Methadone and buprenorphine are medication-maintenance treatments. (Pixabay)

In 2018 alone, the US spent almost $3 billion total on the drug crisis, including grants to states and the federal government’s “main drug treatment, recovery and prevention program” but the opioid public health emergency continues to worsen.

In fact, we are an outlier among wealthy nations. There is “some evidence that [other nations] seem to be on a similar trajectory”, but as of 2014, researchers have “documented significant increases in opioid‐related mortality only in Australia and Canada”.

In part, this is due to the pharmaceutical companies overselling their prescription opioid painkillers (prior to that, our addiction/overdose rates were closer to the other rich nations), but maybe our response to the crisis has been a factor.

On the supply/demand side, we’ve focused more on cutting the supply rather than reducing the demand. Reducing access to the new opioid medications after the addiction horse had left the stables resulted in more heroin use and, worse, fentanyl use, often unwittingly.

Maybe we need to look at what other nations are doing.

France was undergoing a similar surge in heroin use and deaths in the late 1980s, early ’90s. Deaths were rising at about 10 percent per year, peaking at about 750 a year, but France has turned it around. The latest figures show overdose deaths have plateaued at 400 or less per year.

How did they do it? By treating addicts as ill, not criminal, with compassion, not contempt, and using evidence-based methods, not moralistic ones.

Harm reduction was the goal, and it worked. HIV infections also went down.

What specifically did they do?

  • Needle exchanges. This is still frowned upon by many Americans because they feel it encourages drug use. This is nonsense. When drug addicts are considering intravenous drug use, the cost of the needle is not the deterrent. Nor is the risk that they might contract HIV or hepatitis. Drug addicts don’t make good decisions or cost/risk analyses. Giving them clean needles is for society’s benefit as much as theirs.
  • Gave any doctor the ability to prescribe buprenorphine. In the US, while any doctor can prescribe addictive painkillers, buprenorphine – a low-dose opioid that can reduce an addict’s cravings without getting them high, allowing them to hold down jobs, work a job, and function in society – requires special permission, expensive classes, and then severely limits the number of patients to whom they can prescribe it. The apparent reason is that buprenorphine (Suboxone) does appear on the black market and – if you’re a beginner opioid user – it may get you high. Also, many people consider switching to buprenorphine (or methadone) is just trading one addiction for another.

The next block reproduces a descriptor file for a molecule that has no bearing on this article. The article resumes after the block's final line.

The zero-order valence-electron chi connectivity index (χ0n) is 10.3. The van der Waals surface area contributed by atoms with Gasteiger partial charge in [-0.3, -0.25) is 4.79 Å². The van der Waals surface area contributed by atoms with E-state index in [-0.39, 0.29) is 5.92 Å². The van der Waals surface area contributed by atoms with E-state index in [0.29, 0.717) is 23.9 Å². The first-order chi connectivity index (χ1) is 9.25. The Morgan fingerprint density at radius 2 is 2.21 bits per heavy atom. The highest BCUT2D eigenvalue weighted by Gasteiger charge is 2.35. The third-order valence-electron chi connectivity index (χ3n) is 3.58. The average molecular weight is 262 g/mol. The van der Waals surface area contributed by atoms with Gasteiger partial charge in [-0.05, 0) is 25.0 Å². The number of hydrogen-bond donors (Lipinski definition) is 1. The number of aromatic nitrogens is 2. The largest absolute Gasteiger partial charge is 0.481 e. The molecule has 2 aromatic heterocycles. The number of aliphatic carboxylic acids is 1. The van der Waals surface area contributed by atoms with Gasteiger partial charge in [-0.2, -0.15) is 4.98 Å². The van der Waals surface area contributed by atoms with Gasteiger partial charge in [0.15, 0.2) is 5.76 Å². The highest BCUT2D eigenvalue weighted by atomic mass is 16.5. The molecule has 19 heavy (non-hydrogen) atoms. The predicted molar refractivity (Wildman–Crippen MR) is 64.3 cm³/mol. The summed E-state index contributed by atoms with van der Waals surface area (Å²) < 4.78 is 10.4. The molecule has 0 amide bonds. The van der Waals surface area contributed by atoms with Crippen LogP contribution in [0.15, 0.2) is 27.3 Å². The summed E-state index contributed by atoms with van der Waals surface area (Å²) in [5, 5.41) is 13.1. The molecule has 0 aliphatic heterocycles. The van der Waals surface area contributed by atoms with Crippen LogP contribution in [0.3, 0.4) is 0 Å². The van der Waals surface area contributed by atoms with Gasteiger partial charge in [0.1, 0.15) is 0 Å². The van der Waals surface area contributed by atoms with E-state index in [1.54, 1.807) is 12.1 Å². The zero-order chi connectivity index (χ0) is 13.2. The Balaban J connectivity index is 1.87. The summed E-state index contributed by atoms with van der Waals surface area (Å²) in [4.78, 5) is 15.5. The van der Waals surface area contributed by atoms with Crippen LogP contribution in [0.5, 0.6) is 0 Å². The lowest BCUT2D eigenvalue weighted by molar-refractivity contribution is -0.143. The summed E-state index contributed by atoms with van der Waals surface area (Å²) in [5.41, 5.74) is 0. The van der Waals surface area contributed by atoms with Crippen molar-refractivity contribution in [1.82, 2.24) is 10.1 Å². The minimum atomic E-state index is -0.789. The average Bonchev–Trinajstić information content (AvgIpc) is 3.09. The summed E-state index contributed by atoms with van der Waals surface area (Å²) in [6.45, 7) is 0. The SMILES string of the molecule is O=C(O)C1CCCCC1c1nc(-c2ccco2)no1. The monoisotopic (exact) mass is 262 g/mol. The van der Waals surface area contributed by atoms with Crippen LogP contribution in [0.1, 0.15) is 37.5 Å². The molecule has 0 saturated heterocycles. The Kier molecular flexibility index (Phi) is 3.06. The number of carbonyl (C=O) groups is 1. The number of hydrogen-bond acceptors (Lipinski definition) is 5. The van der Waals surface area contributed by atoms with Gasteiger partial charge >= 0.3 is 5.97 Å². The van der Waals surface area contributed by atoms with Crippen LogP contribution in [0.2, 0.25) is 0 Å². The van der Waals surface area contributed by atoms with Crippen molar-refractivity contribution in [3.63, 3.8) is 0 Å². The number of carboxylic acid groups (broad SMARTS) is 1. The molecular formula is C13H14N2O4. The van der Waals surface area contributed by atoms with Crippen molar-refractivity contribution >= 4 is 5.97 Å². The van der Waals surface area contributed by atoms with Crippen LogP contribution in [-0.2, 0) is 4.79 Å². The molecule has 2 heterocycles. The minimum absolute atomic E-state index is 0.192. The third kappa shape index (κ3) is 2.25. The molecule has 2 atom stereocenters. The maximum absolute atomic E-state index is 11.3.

Wrong. Addiction isn’t drug use. Addiction is continued drug use when you can see it is ruining your life and health. Buprenorphine is medication-assisted treatment (MAT) or medication maintenance treatment (MMT). It works for many people with addictions.

  • Opened harm reduction centers, including mobile harm reduction centers. This is the most controversial from most Americans’ perspective. This goes beyond the safe injection sites proposed in the US and elsewhere. Take the Centre Planterose, a drop-in addiction center in Bordeaux, one of “more than 300 harm reduction centers and 480 clinics that offer opioid substitution treatment and other medical treatment to drug users anonymously and free of charge”.

    Rather than having people who inject drugs (PWIDs) live and shoot up on the street, spreading infection or dying from adulterated drugs, harm reduction centers allow them to have their drugs tested for impurities and shoot up where there is medical personnel in case of overdose. In France, they also give the PWIDs a place to hang out. There’s coffee, computers, books, plus toilets, a shower, and a laundry room.

    By building trust and showing them courtesy and respecting their dignity, they build trust and encourage the PWIDs to get help, including MAT, counseling, or full addiction rehab.

In the US, we don’t seem to be comfortable spending money on cures for the “unworthy”, but it benefits society and government (especially its coffers) to help the sick, even PWIDs. And it saves lives.

According to Andrew Kolodny, a psychiatrist who studies addiction at Brandeis University, “If you really want someone who’s addicted to seek treatment, you have to have it be less expensive than using heroin”.

Better access to harm reduction and rehab may be the best way.